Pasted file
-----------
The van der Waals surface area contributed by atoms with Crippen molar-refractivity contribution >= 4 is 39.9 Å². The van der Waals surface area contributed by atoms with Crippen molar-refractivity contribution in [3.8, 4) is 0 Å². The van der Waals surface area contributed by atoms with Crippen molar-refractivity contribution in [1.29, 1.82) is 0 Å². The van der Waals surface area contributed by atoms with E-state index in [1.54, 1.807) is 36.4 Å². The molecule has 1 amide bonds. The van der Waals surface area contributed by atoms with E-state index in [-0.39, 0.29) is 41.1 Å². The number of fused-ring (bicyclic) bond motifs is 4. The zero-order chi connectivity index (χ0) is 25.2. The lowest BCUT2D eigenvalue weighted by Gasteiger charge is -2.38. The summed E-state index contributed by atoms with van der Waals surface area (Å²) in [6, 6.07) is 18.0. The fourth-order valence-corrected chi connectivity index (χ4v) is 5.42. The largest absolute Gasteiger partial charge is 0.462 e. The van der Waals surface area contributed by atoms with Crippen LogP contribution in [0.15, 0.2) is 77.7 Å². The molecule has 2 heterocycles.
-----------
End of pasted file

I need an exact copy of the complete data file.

The van der Waals surface area contributed by atoms with Crippen molar-refractivity contribution >= 4 is 39.9 Å². The van der Waals surface area contributed by atoms with Crippen molar-refractivity contribution in [3.8, 4) is 0 Å². The van der Waals surface area contributed by atoms with Crippen molar-refractivity contribution in [1.29, 1.82) is 0 Å². The van der Waals surface area contributed by atoms with E-state index in [1.54, 1.807) is 36.4 Å². The molecule has 1 amide bonds. The van der Waals surface area contributed by atoms with E-state index in [-0.39, 0.29) is 41.1 Å². The number of fused-ring (bicyclic) bond motifs is 4. The zero-order chi connectivity index (χ0) is 25.2. The lowest BCUT2D eigenvalue weighted by Gasteiger charge is -2.38. The summed E-state index contributed by atoms with van der Waals surface area (Å²) in [6, 6.07) is 18.0. The fourth-order valence-corrected chi connectivity index (χ4v) is 5.42. The largest absolute Gasteiger partial charge is 0.462 e. The van der Waals surface area contributed by atoms with Crippen LogP contribution in [0.15, 0.2) is 77.7 Å². The molecule has 2 heterocycles.